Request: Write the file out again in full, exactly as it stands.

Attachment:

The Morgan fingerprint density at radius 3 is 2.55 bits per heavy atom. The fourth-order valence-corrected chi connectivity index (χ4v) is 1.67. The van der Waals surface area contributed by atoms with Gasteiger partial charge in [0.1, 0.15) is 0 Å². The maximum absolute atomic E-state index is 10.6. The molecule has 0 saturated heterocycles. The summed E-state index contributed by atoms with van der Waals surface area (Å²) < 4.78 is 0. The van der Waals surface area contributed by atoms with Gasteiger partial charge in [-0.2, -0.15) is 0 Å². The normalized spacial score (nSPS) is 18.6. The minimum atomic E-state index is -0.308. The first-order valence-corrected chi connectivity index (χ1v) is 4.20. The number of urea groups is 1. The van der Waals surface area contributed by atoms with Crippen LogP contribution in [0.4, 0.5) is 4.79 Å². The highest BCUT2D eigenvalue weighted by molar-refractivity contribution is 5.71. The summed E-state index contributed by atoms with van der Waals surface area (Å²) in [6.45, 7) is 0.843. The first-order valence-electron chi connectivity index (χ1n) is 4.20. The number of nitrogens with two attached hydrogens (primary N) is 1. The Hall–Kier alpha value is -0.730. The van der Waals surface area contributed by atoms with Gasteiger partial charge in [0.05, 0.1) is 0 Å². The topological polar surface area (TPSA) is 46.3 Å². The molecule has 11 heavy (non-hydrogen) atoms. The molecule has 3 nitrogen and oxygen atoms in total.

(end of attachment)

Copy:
The Morgan fingerprint density at radius 3 is 2.55 bits per heavy atom. The fourth-order valence-corrected chi connectivity index (χ4v) is 1.67. The van der Waals surface area contributed by atoms with Gasteiger partial charge in [0.1, 0.15) is 0 Å². The maximum absolute atomic E-state index is 10.6. The molecule has 0 saturated heterocycles. The summed E-state index contributed by atoms with van der Waals surface area (Å²) < 4.78 is 0. The van der Waals surface area contributed by atoms with Gasteiger partial charge in [-0.2, -0.15) is 0 Å². The normalized spacial score (nSPS) is 18.6. The minimum atomic E-state index is -0.308. The first-order valence-corrected chi connectivity index (χ1v) is 4.20. The number of urea groups is 1. The van der Waals surface area contributed by atoms with Crippen LogP contribution in [0.4, 0.5) is 4.79 Å². The highest BCUT2D eigenvalue weighted by molar-refractivity contribution is 5.71. The summed E-state index contributed by atoms with van der Waals surface area (Å²) in [6.45, 7) is 0.843. The first-order valence-electron chi connectivity index (χ1n) is 4.20. The number of nitrogens with two attached hydrogens (primary N) is 1. The Hall–Kier alpha value is -0.730. The van der Waals surface area contributed by atoms with Gasteiger partial charge in [0.05, 0.1) is 0 Å². The topological polar surface area (TPSA) is 46.3 Å². The molecule has 11 heavy (non-hydrogen) atoms. The molecule has 3 nitrogen and oxygen atoms in total.